My Ántonia by Willa Cather
My Ántonia is considered one of the most significant American novels of the twentieth century. Set during the great migration west to settle the plains of the North American continent, the narrative follows Antonia Shimerda, a pioneer who comes to Nebraska as a child and grows with the country, inspiring a childhood friend, Jim Burden, to write her life story.
The Yellow Wallpaper by Charlotte Perkins Gilman
Wonderfully sardonic and slyly humorous, the writings of landmark American feminist and socialist thinker Charlotte Perkins Gilman were penned in response to her frustrations with the gender-based double standard that prevailed in America as the twentieth century began.
Anne of Green Gables by L. M. Montgomery
The classic Anne of Green Gables; where Anne, an eleven-year-old orphan, is sent by mistake to live with a lonely, middle-aged brother and sister on a Prince Edward Island farm and proceeds to make an indelible impression on everyone around her.
Uncle Tom’s Cabin by Harriet Beecher Stowe
Uncle Tom’s Cabin was revolutionary in 1852 for its passionate indictment of slavery and for its presentation of Tom, a man of humanity, as the first black hero in American fiction. Labeled racist and condescending by some contemporary critics, it remains a shocking, controversial, and powerful work — exposing the attitudes of white nineteenth-century society toward the peculiar institution and documenting, in heartrending detail, the tragic breakup of black Kentucky families sold down the river.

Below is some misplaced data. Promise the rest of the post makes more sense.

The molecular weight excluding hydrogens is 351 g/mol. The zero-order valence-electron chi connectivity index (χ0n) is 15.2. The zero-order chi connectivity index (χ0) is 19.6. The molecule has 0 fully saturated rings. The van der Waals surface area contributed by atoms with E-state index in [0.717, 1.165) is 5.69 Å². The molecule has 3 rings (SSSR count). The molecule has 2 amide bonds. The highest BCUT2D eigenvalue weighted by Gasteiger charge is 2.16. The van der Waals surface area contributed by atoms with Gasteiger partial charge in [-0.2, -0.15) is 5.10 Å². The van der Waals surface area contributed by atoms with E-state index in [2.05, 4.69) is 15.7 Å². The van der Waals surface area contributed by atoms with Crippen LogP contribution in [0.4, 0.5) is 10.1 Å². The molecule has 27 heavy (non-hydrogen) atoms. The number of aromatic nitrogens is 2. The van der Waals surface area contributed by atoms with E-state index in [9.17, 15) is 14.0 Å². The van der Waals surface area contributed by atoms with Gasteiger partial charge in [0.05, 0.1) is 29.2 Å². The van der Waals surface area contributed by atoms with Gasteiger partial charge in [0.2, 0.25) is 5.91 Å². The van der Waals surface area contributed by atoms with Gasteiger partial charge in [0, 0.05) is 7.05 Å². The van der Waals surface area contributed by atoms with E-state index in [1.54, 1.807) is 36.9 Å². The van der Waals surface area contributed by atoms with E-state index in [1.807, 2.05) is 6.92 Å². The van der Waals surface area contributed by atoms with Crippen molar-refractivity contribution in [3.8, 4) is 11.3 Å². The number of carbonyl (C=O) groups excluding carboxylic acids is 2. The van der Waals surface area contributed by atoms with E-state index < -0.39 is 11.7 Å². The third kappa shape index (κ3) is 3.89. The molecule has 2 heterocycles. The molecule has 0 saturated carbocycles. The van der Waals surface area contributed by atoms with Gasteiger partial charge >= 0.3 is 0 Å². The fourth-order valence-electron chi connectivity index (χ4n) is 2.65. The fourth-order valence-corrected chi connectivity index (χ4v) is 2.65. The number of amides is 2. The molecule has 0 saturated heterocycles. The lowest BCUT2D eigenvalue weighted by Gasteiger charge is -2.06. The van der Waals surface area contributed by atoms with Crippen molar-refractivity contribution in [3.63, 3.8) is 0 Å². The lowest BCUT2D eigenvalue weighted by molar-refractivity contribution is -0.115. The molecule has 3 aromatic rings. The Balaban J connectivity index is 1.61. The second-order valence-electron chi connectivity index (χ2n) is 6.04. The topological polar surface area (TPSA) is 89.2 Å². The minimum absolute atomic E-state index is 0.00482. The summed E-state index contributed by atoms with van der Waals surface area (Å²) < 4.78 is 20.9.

North and South by Elizabeth Gaskell
As relevant now as when it was first published, Elizabeth Gaskell’s North and South skilfully weaves a compelling love story into a clash between the pursuit of profit and humanitarian ideals.
Sister Outsider by Audre Lorde
In this charged collection of fifteen essays and speeches, Lorde takes on sexism, racism, ageism, homophobia, and class, and propounds social difference as a vehicle for action and change. Her prose is incisive, unflinching, and lyrical, reflecting struggle but ultimately offering messages of hope.
A Raisin in the Sun by Lorraine Hansberry
Indeed Lorraine Hansberry’s award-winning drama about the hopes and aspirations of a struggling, working-class family living on the South Side of Chicago connected profoundly with the psyche of black America–and changed American theater forever. The play’s title comes from a line in Langston Hughes’s poem Harlem, which warns that a dream deferred might dry up/like a raisin in the sun.
What do you think about the books on this list?
Have you read any of the books on this list? What are some of your favorite books written by women authors? What books would you add to the list?